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Creativity in the Sciences and the Arts: How Can We Explain It?

Psychologists have gained a considerable understanding in recent years of how people solve problems. Can this understanding be extended from routine, everyday problem solving to the kind of activities, in science and art, that we call creativity? In the past decade, research has tackled this question, even to the point of constructing computer programs that simulate human creativity. Herbert Simon has been one of the harbingers in this exciting and new research.

Dr. Simon is Richard King Mellon University Professor of Computer Science and Psychology at Carnegie Mellon University, where he has taught since 1949. During the past thirty years he has been studying decision-making and problem-solving processes, using computers to simulate human thinking. He has published over 700 papers and 20 books and monographs, including his autobiography, Models of My Life (1991). Dr. Simon was educated at the University of Chicago, and his work has been recognized by honorary degrees from a number of universities.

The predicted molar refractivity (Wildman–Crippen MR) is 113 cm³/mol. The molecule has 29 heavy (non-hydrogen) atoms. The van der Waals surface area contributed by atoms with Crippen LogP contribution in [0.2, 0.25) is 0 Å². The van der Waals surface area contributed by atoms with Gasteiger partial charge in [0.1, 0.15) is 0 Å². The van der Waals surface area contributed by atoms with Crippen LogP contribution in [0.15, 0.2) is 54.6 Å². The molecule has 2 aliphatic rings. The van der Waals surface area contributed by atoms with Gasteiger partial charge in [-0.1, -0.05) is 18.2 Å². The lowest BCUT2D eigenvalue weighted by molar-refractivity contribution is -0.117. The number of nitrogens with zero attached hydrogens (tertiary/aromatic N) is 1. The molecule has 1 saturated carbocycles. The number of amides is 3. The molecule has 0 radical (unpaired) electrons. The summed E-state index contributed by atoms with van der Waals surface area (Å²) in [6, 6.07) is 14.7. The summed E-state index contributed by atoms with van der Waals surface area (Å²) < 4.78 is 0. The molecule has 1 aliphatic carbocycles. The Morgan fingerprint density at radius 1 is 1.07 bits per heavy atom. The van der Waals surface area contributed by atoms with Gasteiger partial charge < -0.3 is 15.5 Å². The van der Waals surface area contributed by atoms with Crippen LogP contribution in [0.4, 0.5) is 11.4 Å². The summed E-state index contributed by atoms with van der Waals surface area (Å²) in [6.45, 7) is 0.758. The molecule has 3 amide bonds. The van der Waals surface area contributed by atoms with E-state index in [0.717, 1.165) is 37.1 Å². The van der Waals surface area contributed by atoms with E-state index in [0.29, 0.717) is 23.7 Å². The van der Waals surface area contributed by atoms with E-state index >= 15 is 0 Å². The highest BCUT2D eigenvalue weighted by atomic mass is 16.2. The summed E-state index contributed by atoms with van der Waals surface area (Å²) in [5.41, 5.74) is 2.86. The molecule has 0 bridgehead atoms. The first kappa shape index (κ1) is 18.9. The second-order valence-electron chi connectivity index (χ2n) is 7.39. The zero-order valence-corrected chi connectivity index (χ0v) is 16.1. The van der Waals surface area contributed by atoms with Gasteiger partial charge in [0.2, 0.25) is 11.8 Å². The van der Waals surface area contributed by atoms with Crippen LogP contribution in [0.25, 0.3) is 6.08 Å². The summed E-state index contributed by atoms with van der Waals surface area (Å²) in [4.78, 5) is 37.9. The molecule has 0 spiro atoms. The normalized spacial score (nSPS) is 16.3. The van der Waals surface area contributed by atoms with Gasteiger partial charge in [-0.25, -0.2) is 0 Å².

Mr. Simon was elected to the National Academy of Sciences in 1967. He has received awards for his research from the American Psychological Association, the Association for Computing Machinery, the American Political Science Association, the American Economic Association, and the Institute of Electrical and Electronic Engineers. He received the Alfred Nobel Memorial Prize in Economics in 1978, and the National Medal of Science in 1986.

Mr. Simon has been chairman of the board of directors of the Social Science Research Council and of the Behavioral Science Division of the National Research Council and was a member of the President's Science Advisory Committee.

Please join us for an enlightening speech by Mr. Simon. The reception begins at 5:30, followed by dinner at 6:00 and lecture at 7:00.